It is a radical call, this living Christ’s daring. We will often be tempted to fall back on what we can control or possess. The church itself often does not trust Christ’s call. It becomes a place of fear, judgement and control not the missionary church called to be a pilgrim people trusting in Christ’s radical call. How easy it is for Christians themselves to become territorial. The church has a long history of becoming defensive and repressive- grabbing and holding on to power and privilege rather than giving it away through faith in the one who calls us. Fear teaches us to possess control, manipulate but Jesus teaches a new freedom: “What would it cost if you were to gain the whole world” he says “but lose your immortal soul?”
The other day I was giving a very small grant from the charity Relief in Need to a person I know to be homeless and very poor. He thanked me but told me he no longer needed the money but that I should give it to someone whose need was greater than his. I was taken aback, in fact felt quite affronted- until I realised that I myself was disarmed and challenged by his lack of need. His courage to face his difficulties with such dignity and hope. He challenged my own fears in the same way that we are often challenged when we see someone facing life’s fears with courage and generosity. I wonder if you can think of times when you have been moved by the goodness of someone. You will often find that it is when they are facing struggle and vulnerability yet with a graciousness that seems to come from within and yet beyond.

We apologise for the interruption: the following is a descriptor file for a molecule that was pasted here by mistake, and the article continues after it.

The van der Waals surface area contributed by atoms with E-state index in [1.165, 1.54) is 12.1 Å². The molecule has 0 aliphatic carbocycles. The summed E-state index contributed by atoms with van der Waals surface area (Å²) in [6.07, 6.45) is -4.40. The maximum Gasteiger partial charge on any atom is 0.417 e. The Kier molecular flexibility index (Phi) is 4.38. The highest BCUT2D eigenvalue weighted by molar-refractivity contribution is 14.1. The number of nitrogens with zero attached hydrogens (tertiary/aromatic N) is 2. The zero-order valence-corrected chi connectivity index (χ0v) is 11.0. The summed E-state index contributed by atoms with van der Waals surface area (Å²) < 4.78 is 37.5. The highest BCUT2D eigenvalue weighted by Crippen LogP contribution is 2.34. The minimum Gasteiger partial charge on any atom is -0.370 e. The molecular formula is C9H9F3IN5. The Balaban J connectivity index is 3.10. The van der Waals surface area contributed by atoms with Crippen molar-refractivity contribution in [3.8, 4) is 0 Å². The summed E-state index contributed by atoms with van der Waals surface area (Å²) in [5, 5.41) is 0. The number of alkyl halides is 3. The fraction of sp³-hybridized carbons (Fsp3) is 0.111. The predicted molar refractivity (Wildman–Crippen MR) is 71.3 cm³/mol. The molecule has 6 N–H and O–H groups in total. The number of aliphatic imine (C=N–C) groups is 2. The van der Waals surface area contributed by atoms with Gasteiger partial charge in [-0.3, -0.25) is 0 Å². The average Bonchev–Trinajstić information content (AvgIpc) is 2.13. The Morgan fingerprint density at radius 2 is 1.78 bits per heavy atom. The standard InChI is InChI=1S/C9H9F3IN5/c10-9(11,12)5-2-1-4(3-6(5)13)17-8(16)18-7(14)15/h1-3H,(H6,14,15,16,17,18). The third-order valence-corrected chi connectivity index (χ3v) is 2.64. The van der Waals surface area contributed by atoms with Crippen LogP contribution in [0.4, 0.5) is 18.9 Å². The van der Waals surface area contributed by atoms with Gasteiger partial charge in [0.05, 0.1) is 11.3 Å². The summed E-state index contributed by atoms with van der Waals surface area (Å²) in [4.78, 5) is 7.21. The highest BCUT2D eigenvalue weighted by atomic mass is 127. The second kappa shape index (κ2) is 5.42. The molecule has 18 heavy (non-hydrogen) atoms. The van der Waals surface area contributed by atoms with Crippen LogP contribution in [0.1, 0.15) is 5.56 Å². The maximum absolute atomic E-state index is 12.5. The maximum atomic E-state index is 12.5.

A final image: I wonder if any of you can remember the first time you ever rode a two wheel bicycle. When all your fear was saying no you will fall off, you will hurt yourself, you cannot balance and your parents may have been steadying you and then suddenly you were off and felt the exhilaration and the freedom of a bird- Behind you could hear the shouts of parents but you were away- for you had found faith’s daring. I wonder how we can find within us that same faith to live Christ’s call.